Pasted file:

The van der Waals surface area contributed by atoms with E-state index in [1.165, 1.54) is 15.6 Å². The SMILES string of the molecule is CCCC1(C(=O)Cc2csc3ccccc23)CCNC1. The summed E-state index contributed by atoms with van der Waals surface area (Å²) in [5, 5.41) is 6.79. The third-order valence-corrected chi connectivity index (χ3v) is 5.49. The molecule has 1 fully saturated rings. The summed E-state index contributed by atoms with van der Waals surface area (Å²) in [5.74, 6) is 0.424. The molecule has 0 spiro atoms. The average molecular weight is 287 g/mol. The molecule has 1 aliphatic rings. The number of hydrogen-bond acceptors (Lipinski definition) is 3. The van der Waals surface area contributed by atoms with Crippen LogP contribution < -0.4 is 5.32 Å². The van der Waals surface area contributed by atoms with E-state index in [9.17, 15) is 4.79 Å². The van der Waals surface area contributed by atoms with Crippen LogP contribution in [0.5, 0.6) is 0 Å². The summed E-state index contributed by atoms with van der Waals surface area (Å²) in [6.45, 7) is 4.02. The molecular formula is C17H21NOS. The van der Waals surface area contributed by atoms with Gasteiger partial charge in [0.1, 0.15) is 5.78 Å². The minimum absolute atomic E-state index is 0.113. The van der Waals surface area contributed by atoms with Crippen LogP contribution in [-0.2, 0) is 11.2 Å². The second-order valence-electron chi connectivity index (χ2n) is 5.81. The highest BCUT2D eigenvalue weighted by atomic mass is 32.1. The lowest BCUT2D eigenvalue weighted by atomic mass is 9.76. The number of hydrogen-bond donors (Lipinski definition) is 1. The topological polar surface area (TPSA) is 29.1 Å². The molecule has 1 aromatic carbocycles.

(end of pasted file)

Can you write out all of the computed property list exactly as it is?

The van der Waals surface area contributed by atoms with E-state index in [1.165, 1.54) is 15.6 Å². The SMILES string of the molecule is CCCC1(C(=O)Cc2csc3ccccc23)CCNC1. The summed E-state index contributed by atoms with van der Waals surface area (Å²) in [5, 5.41) is 6.79. The third-order valence-corrected chi connectivity index (χ3v) is 5.49. The molecule has 1 fully saturated rings. The summed E-state index contributed by atoms with van der Waals surface area (Å²) in [5.74, 6) is 0.424. The molecule has 0 spiro atoms. The average molecular weight is 287 g/mol. The molecule has 1 aliphatic rings. The number of hydrogen-bond acceptors (Lipinski definition) is 3. The van der Waals surface area contributed by atoms with Crippen LogP contribution < -0.4 is 5.32 Å². The van der Waals surface area contributed by atoms with E-state index in [9.17, 15) is 4.79 Å². The van der Waals surface area contributed by atoms with Crippen LogP contribution in [0.5, 0.6) is 0 Å². The summed E-state index contributed by atoms with van der Waals surface area (Å²) in [6.45, 7) is 4.02. The molecular formula is C17H21NOS. The van der Waals surface area contributed by atoms with Gasteiger partial charge in [0.1, 0.15) is 5.78 Å². The minimum absolute atomic E-state index is 0.113. The van der Waals surface area contributed by atoms with Crippen LogP contribution in [-0.2, 0) is 11.2 Å². The second-order valence-electron chi connectivity index (χ2n) is 5.81. The highest BCUT2D eigenvalue weighted by atomic mass is 32.1. The lowest BCUT2D eigenvalue weighted by atomic mass is 9.76. The number of hydrogen-bond donors (Lipinski definition) is 1. The topological polar surface area (TPSA) is 29.1 Å². The molecule has 1 aromatic carbocycles.